COF can be measured in two different ways and can cause confusion amongst those unfamiliar with the science of slip resistance. When the COF is measured from a resting position, it is called the "Static COF." When it is measured when the surfaces are in relative motion, it is called the "Dynamic COF." The dynamic COF is very difficult to measure and almost all portable and laboratory meters measure only the static COF. It is important to know this difference because you may see both measurements referred to in different literature. Most measuring devices (slip meters) will refer to the static COF. The measurements you will find in most literature and those discussed here will be the static COF. A COF of 0.5 is considered to be a slip-resistance surface. The higher the COF, the less slippery the surface. It is possible to have too high a COF. In other words, the surface can be too slip-resistant and an individual would find it difficult to walk on.
How To Measure Slip Resistance
There are basically two types of machines that can measure static COF: permanent laboratory models and portable field models, commonly refered to as pull meters. The most popular and widely accepted laboratory slip meter is the James Machine. The James Machine uses an 80-lb. weight that is applied through an arm to a leather shoe placed on a panel. The panel and the leather shoe are moved horizontally. The distance the panel moves before slipping is measured and recorded on a chart and is the coefficient of friction.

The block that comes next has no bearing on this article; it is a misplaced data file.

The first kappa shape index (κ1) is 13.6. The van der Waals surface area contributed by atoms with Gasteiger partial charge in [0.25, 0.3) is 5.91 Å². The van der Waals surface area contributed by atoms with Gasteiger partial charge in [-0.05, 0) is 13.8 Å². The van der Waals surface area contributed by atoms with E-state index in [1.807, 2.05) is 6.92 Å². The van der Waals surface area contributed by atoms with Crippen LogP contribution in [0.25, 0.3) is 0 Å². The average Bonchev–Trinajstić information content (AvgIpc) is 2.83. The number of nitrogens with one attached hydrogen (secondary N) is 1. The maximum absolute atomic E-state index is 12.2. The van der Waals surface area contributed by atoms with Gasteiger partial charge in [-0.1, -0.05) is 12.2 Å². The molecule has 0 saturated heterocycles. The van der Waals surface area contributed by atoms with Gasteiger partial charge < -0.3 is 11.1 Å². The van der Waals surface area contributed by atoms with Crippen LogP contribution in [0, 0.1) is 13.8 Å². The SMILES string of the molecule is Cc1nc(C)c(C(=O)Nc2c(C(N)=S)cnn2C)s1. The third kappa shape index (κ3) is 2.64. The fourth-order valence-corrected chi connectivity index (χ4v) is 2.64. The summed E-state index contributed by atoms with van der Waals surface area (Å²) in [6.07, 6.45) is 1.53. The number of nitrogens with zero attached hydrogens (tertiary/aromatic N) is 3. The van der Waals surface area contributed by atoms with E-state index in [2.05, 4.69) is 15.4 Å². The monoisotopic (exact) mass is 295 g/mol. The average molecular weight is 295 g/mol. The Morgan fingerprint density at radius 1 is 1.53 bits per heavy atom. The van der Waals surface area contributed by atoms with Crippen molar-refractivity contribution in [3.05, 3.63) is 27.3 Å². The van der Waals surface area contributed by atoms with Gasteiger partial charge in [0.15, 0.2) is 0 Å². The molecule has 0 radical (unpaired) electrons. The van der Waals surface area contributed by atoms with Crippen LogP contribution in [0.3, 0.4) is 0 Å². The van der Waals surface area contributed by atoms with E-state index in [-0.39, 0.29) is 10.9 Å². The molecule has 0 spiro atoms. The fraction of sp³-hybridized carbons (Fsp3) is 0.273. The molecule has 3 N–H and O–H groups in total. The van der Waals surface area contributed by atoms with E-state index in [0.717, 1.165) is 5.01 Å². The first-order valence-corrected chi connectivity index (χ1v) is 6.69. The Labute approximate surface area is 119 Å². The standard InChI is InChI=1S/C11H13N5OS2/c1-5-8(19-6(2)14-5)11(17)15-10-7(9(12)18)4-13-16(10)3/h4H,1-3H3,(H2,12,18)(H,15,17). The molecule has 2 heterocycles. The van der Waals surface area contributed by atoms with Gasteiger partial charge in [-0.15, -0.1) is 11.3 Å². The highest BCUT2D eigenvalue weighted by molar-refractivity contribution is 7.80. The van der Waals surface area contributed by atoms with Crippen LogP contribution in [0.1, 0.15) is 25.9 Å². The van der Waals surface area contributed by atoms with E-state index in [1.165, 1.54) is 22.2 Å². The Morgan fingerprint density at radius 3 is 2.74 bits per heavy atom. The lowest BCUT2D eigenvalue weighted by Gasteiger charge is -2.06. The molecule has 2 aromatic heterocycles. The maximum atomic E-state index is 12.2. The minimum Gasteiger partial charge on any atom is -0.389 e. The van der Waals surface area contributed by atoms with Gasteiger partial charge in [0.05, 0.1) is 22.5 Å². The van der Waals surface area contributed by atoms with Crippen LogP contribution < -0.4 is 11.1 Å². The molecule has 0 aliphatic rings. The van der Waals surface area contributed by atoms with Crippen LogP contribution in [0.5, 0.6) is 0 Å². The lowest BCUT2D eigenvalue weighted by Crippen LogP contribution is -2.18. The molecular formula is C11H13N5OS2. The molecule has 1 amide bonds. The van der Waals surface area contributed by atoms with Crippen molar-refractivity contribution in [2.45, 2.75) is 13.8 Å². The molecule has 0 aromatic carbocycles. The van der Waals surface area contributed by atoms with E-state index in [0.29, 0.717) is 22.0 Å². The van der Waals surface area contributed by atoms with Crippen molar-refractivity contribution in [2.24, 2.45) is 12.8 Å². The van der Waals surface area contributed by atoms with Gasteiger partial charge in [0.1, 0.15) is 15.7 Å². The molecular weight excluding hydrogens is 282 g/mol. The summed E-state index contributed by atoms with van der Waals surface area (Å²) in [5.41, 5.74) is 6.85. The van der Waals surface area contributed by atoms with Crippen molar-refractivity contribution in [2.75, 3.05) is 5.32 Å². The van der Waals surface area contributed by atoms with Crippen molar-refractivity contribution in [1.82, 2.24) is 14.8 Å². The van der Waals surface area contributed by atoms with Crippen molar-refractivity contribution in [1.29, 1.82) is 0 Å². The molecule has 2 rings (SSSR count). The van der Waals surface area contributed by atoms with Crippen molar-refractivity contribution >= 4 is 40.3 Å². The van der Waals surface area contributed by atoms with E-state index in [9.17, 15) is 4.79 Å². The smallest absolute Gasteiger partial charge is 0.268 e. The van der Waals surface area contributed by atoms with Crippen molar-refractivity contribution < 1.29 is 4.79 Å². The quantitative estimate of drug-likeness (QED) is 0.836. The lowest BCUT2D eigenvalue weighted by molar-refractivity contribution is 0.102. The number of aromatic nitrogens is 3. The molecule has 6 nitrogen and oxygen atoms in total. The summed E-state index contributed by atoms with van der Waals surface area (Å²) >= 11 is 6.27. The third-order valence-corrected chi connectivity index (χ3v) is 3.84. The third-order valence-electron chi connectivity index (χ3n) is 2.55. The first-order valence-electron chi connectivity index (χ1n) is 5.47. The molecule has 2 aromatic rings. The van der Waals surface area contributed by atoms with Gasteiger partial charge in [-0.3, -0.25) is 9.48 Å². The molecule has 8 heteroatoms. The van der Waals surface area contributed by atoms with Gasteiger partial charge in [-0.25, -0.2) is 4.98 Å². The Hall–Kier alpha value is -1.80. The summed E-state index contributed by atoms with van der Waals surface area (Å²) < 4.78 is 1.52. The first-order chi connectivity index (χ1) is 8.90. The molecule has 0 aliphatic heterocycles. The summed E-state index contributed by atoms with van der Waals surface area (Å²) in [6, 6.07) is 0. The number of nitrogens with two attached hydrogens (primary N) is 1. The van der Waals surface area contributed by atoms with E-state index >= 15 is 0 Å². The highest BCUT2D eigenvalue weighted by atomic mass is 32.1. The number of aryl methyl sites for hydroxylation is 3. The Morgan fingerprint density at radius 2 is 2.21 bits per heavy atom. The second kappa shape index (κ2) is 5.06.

The James Machine was invented in 1940 and was the machine that established the 0.5 COF as the minimum for slip resistance. This standard was accepted in 1953 by the Federal Trade Commission. Many still consider the James Machine as the only true slip tester.
There are also many portable slip meters on the market that claim to measure the static COF. The American Society for Testing and Materials (ASTM) recognizes several portable meters. If purchasing these meters, make sure they comply with ASTM C-1028 which is the recognized slip test for tile flooring.
For further information on slip meters contact the ASTM at 1916 Race St., Philadelphia, PA 19103-1187.
About the author:
Frederick M. Hueston runs the National Training Center for Stone & Masonry Trades, Asheville, NC 28806; www.ntc-stone.com; and can be reached at Fhueston@aol.com.